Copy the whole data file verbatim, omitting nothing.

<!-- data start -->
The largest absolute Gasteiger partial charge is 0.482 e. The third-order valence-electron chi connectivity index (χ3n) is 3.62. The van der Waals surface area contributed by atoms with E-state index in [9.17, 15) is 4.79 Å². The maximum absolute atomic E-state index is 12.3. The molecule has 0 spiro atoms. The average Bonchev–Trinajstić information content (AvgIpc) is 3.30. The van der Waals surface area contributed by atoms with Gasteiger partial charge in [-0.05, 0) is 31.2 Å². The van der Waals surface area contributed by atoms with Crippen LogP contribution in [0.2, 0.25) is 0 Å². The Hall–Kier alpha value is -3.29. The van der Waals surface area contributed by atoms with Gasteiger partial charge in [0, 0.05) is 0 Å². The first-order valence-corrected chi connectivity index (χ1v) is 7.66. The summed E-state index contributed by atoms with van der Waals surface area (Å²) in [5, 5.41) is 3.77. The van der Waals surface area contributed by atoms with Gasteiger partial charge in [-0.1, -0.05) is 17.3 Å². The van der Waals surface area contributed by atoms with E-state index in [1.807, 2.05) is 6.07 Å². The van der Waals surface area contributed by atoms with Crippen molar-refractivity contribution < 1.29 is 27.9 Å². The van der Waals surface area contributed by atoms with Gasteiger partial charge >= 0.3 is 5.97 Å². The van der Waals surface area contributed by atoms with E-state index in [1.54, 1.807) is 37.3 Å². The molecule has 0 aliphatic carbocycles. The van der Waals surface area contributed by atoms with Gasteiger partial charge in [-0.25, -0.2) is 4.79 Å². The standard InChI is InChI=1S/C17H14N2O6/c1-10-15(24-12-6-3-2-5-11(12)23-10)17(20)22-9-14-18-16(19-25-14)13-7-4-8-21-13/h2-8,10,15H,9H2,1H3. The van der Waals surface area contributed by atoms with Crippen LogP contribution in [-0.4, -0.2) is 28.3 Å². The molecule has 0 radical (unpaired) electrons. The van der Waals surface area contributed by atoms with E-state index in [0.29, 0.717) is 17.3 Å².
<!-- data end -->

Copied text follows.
The largest absolute Gasteiger partial charge is 0.482 e. The third-order valence-electron chi connectivity index (χ3n) is 3.62. The van der Waals surface area contributed by atoms with E-state index in [9.17, 15) is 4.79 Å². The maximum absolute atomic E-state index is 12.3. The molecule has 0 spiro atoms. The average Bonchev–Trinajstić information content (AvgIpc) is 3.30. The van der Waals surface area contributed by atoms with Gasteiger partial charge in [-0.05, 0) is 31.2 Å². The van der Waals surface area contributed by atoms with Crippen LogP contribution in [0.2, 0.25) is 0 Å². The Hall–Kier alpha value is -3.29. The van der Waals surface area contributed by atoms with Gasteiger partial charge in [0, 0.05) is 0 Å². The first-order valence-corrected chi connectivity index (χ1v) is 7.66. The summed E-state index contributed by atoms with van der Waals surface area (Å²) in [5, 5.41) is 3.77. The van der Waals surface area contributed by atoms with Gasteiger partial charge in [-0.1, -0.05) is 17.3 Å². The van der Waals surface area contributed by atoms with E-state index in [1.807, 2.05) is 6.07 Å². The van der Waals surface area contributed by atoms with Crippen molar-refractivity contribution < 1.29 is 27.9 Å². The van der Waals surface area contributed by atoms with Gasteiger partial charge >= 0.3 is 5.97 Å². The van der Waals surface area contributed by atoms with E-state index in [1.54, 1.807) is 37.3 Å². The molecule has 0 aliphatic carbocycles. The van der Waals surface area contributed by atoms with Gasteiger partial charge in [-0.25, -0.2) is 4.79 Å². The standard InChI is InChI=1S/C17H14N2O6/c1-10-15(24-12-6-3-2-5-11(12)23-10)17(20)22-9-14-18-16(19-25-14)13-7-4-8-21-13/h2-8,10,15H,9H2,1H3. The van der Waals surface area contributed by atoms with Crippen LogP contribution in [-0.4, -0.2) is 28.3 Å². The molecule has 0 radical (unpaired) electrons. The van der Waals surface area contributed by atoms with E-state index in [0.29, 0.717) is 17.3 Å².